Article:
Trick or Treat? Weathering Spooky Markets
It’s that time of the year again. Halloween conjures up images of creepy creatures, candy and costumes. Of course, getting lots of ‘loot’ is on every kid’s mind. If Halloween is all about giving kids the shivers, it’s been known to do the same for investors too.
Historically, October has been a pretty ghoulish month for the financial markets. ‘Black Monday’ was a notorious day when the S&P index dropped more than 20% on October 19, 1987. Coincidentally there was another ‘Black Monday’ on October 28, 1929, when the markets infamously faced a day of catastrophic losses.
The most important thing about investment planning is not getting scared off by short-term volatility but making sure that the long-term plan meets investment goals and reflects local risk tolerance.
This year, while there are a few frightful financial indicators, one need not be afraid. We are late in the economic cycle. With increasing signs of fatigue in this economic expansion, experts worry about a possible recession. Rather than having a knee-jerk reaction to these circumstances, now is a good time to ensure the investments in your portfolio have a suitable risk profile and continue to meet long-term needs. Too much risk could lead to negative outcomes but too little usually means your investment portfolio will see little growth. The key is to get the balance right.
Municipalities can achieve the right balance by regularly reviewing asset management plans and cash flow projections to ensure the investment policy and plan are still appropriate. In fact, the Municipal Act requires that an Investment Policy Statement be reviewed at least annually. That said, if municipal circumstances change, the investment plan may also need to be revisited. It should always be reflective of the unique needs and circumstances of your municipality. If it is not, then it is time for a refresh.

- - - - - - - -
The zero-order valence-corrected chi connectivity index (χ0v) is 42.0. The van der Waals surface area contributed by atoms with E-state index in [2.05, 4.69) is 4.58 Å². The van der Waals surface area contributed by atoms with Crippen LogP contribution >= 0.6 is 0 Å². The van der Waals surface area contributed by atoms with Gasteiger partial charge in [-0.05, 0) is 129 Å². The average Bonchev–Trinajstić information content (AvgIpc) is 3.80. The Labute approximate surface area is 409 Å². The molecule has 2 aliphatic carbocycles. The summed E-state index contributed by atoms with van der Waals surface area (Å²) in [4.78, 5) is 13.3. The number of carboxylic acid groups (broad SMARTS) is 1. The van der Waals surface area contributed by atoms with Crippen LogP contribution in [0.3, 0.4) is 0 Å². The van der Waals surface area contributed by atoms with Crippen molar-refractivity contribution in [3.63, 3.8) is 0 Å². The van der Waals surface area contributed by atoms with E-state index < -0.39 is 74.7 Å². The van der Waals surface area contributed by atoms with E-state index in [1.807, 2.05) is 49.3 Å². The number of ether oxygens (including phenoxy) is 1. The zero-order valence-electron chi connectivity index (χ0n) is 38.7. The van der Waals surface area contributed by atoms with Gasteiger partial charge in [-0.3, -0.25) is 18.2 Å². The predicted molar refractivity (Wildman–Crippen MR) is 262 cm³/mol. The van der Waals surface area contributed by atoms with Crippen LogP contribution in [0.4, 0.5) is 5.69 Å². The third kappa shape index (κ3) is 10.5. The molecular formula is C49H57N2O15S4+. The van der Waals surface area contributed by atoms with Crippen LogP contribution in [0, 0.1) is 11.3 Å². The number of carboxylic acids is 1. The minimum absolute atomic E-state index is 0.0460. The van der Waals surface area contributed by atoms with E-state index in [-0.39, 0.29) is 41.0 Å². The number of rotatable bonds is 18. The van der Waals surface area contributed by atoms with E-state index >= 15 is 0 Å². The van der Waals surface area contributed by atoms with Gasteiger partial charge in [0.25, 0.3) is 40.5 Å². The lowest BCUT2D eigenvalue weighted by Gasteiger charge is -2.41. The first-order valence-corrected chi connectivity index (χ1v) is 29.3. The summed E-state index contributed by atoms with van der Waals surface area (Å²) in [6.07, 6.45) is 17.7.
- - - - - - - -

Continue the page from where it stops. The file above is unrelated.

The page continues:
It’s critical to note that investment planning is forward looking, and it should not be reactionary. Occasionally financial markets get spooked, leading to lots of volatility and weakness in investments. Although a sharp drop in equities can be frightening, one should resist the urge to sell and run for safety. If your circumstances have not changed, neither should your investment approach. We advise in these circumstances to take the long view. Stick with your plan and try and be dispassionate – don’t overreact. If you don’t get tricked into reacting to markets, you’ll benefit from the “treats” of higher long-term returns.